SA is going to be a big game because its been so long since we have beaten them, Australia will be out for revenge, and Argentina will be hard to predict (and might be the toughest game) but we have every right to expect to win all our Autumn games

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Post by No 7&1/2 Tue 27 Sep 2016, 10:38 am

Think 'cycles' are being a bit overplayed at the moment to be honest. I hear that the 6Ns prior to WC are now just practices, the ones after are filled with newbies, heard similar around the Championship. Stretches belief that the various unions aren't realistically expecting performances to be maintained. For England especially over the last 4 years I think we've seen necessary progression which wasn't just around the WC and won't be this time. You bring youngsters in when you think they can deliver and add longer term.

England are doing well now in part to the work and development Lancaster laid down. Jones is adding to that and bringing through more youth (quality players). Hopefully we just build on this now, as NZ have without the need to rip it up and start from scratch which does affect short term results.

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Post by emack2 Tue 27 Sep 2016, 12:26 pm

Re collapsing Scrums see Brian Moore`s piece on the subject.Australia Series
was my point Re BOTH sides Scrums.In the first two Tests no attempt was
made to hook nor were any completed properly.
England have good players coming from Under 20`s true,BUT so have other
losing teams too.
The cycle post RWC is apt because players often retire or go for a pension,
Coaches are sacked as a knee jerk reaction.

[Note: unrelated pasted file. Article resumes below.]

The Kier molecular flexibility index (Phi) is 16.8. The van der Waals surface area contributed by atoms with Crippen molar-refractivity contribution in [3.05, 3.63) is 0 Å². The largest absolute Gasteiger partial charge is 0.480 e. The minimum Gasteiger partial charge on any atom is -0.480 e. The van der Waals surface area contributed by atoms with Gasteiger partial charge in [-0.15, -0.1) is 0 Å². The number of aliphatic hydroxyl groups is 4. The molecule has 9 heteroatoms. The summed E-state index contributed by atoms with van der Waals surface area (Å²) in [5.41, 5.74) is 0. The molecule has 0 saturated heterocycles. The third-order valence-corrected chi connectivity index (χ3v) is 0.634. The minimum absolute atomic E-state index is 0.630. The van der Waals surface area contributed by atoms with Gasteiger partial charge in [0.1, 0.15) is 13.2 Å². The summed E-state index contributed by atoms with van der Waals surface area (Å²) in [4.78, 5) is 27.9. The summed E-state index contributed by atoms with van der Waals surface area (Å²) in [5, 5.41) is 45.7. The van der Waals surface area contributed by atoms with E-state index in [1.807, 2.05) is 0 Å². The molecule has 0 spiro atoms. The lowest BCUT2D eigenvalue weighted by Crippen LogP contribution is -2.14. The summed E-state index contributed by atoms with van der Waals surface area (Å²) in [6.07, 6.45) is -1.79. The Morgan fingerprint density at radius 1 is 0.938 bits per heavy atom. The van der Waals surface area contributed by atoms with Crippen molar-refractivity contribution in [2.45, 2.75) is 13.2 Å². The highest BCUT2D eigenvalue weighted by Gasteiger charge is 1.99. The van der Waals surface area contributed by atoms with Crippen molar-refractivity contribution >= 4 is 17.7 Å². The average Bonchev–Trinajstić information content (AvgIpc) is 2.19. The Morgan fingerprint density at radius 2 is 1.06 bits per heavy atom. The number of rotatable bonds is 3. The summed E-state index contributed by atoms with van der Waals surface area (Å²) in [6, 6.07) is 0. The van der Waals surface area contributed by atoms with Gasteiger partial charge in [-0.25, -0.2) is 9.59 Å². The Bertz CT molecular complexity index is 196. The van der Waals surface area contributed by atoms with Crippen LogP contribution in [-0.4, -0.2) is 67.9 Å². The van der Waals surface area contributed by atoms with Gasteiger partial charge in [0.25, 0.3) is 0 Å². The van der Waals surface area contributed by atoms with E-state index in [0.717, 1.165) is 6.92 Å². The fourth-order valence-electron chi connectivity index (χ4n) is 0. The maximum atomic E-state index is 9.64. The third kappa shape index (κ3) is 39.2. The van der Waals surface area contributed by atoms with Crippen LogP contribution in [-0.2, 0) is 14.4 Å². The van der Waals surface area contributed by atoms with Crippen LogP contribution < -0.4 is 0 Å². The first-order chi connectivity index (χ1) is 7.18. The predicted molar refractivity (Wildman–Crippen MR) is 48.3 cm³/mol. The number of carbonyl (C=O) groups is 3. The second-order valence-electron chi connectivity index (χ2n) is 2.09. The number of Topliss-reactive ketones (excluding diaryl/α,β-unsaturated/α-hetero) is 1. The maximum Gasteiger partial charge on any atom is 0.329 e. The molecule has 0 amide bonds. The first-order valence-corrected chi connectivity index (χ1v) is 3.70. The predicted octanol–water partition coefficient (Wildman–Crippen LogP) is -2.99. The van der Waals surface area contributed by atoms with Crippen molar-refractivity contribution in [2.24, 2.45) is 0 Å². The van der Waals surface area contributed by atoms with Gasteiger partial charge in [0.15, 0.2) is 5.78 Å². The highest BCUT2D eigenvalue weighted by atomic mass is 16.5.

Teams developing nicely the year before see different ones in the RWC`s
adopting a safety first policy,or even 2 different ones viz SA/OZ using
NH players etc.
No team sits still,England have a temporary injury problem among the
backs.So a chance for others to step up, the main weak point for me
is the laboured service at SH[Youngs].
He has a good break,and a sound box kick but his service is so slow
and laboured.Care for one is a better bet for me.

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Post by No 7&1/2 Tue 27 Sep 2016, 12:38 pm

Aus struggled in the scrum, it happens.

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Post by lostinwales Tue 27 Sep 2016, 1:57 pm

There is a point about how many players you need from the U20's to graduate to full internationals. I don't know how long the average international career is, but say it is 5 years then you'll only need roughly 3-5 players a year to step up. (Although you have to make allowances for positions, and of course it will usually take longer for forwards to mature)

There will also be players who reach international standard without going through age group teams for a whole bunch of reasons.

Still - winning is always better than the alternative and it suggests that you may have more chances of unearthing talent.